GREAT MILLS, Md. (Reuters) - A 17-year-old student shot and critically wounded two fellow students at a Maryland high school on Tuesday morning before dying after exchanging gunfire with a campus security officer, the county sheriff said.
The shooting, which came amid a renewed national debate over gun violence following a school massacre in Florida last month, occurred just before 8 a.m. (1200 GMT) at Great Mills High School in St. Mary's County, county Sheriff Timothy Cameron said.
A 16-year-old girl and a 14-year-old boy were wounded and taken to hospitals. The girl was in intensive care with life-threatening critical injuries, the sheriff said, while the boy was in good condition.
The gunman was identified as Austin Wyatt Rollins, and Cameron said there was "an indication" of a prior relationship between him and the female student, though he said that was still under investigation.
The latest in a long string of deadly shootings at U.S. schools and colleges took place a little more than a month after 17 students and educators were shot dead at Marjory Stoneman Douglas High School in Parkland, Florida.
That massacre sparked a new student movement against gun violence, including a national school walkout last week that Great Mills students participated in. It occurred just days before a planned Saturday march in Washington calling for new restrictions on guns.
Rollins pulled out a Glock semiautomatic handgun around 7:55 a.m. in a hallway and shot the students, the sheriff said.
The attack, which lasted less than a minute, ended after the school resource officer, Deputy 1st Class Sheriff Blaine Gaskill, ran inside the building and engaged with Rollins, with both firing a single round almost simultaneously.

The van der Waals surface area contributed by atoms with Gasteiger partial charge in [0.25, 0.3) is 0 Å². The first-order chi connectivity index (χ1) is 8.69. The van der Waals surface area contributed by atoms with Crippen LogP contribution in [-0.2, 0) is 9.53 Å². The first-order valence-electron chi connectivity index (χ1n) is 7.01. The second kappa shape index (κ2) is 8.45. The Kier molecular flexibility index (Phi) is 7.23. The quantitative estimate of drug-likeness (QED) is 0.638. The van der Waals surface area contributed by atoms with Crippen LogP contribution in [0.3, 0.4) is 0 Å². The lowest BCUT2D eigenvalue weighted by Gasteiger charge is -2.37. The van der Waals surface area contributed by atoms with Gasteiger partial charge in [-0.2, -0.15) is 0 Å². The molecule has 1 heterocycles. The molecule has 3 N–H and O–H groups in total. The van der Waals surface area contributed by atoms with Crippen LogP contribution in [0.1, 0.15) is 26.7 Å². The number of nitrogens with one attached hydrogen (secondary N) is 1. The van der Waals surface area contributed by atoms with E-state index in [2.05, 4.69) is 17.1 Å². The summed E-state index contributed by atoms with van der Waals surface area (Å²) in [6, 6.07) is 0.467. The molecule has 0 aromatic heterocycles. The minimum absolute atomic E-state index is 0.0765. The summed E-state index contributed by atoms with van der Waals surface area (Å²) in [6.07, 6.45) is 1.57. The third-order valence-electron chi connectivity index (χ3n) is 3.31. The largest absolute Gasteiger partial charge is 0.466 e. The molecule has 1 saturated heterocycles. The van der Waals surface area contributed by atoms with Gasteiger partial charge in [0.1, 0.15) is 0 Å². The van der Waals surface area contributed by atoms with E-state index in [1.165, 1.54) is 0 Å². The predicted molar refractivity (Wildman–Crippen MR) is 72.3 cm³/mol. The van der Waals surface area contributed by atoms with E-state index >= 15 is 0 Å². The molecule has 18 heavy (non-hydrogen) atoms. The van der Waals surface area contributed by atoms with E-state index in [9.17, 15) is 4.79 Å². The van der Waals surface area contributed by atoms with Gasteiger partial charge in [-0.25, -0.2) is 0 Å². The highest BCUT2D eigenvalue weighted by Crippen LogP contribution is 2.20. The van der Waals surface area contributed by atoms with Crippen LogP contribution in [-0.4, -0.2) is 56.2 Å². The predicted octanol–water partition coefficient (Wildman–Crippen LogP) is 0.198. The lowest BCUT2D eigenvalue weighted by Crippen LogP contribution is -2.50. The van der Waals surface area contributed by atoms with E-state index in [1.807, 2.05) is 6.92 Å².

The officer was not harmed, Cameron sheriff said. Rollins was confirmed deceased at 10:41 a.m. ET after being taken to a hospital.
Parkland students and Great Mills students exchanged supportive messages on Twitter following Tuesday's shooting.
"We are here for you, students of Great Mills, together we can stop this from ever happening again," Emma Gonzalez, a senior at Stoneman Douglas High School who survived last month's rampage, wrote on Twitter.
Cameron said investigators would determine whether the shooter died of a wound from the school resource officer's gun or in some other way.
An armed school resource officer had also been on the campus of Stoneman Douglas at the time of the shooting there, and came under criticism for failing to stop the gunman, who was armed with an AR-15 assault-style rifle. The officer, who resigned, said he had not been sure where the gunfire was coming from.
U.S. President Donald Trump and the National Rifle Association have proposed arming teachers to combat the threat of school shootings, while gun safety advocates have demanded a ban on semiautomatic rifles, among other laws.
The Maryland school is in Great Mills, a community about 70 miles south of Washington.
"You never think it'll be your school and then it is," Mollie Davis, who identified herself as a student at the school, wrote on Twitter. "Great Mills is a wonderful school and somewhere I am proud to go. Why us?"
(Reporting by Jonathan Allen and Gina Cherelus in New York; writing by Joseph Ax; editing by Scott Malone and Jonathan Oatis)